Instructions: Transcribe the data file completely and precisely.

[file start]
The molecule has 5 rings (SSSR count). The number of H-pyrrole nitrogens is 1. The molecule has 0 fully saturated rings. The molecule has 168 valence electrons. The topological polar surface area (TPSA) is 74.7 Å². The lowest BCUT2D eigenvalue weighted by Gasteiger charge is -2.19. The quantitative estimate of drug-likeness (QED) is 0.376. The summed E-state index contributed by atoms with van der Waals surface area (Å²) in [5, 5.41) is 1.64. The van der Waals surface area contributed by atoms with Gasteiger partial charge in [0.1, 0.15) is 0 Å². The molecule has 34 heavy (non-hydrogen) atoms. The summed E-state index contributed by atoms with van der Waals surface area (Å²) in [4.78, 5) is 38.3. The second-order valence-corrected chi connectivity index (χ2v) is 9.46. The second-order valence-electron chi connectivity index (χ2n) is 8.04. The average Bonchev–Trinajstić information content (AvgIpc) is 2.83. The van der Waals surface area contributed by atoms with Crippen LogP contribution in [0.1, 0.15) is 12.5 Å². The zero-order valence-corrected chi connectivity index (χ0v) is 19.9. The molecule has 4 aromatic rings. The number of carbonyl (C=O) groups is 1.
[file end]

The molecule has 5 rings (SSSR count). The number of H-pyrrole nitrogens is 1. The molecule has 0 fully saturated rings. The molecule has 168 valence electrons. The topological polar surface area (TPSA) is 74.7 Å². The lowest BCUT2D eigenvalue weighted by Gasteiger charge is -2.19. The quantitative estimate of drug-likeness (QED) is 0.376. The summed E-state index contributed by atoms with van der Waals surface area (Å²) in [5, 5.41) is 1.64. The van der Waals surface area contributed by atoms with Gasteiger partial charge in [0.1, 0.15) is 0 Å². The molecule has 34 heavy (non-hydrogen) atoms. The summed E-state index contributed by atoms with van der Waals surface area (Å²) in [4.78, 5) is 38.3. The second-order valence-corrected chi connectivity index (χ2v) is 9.46. The second-order valence-electron chi connectivity index (χ2n) is 8.04. The average Bonchev–Trinajstić information content (AvgIpc) is 2.83. The van der Waals surface area contributed by atoms with Crippen LogP contribution in [0.1, 0.15) is 12.5 Å². The zero-order valence-corrected chi connectivity index (χ0v) is 19.9. The molecule has 4 aromatic rings. The number of carbonyl (C=O) groups is 1.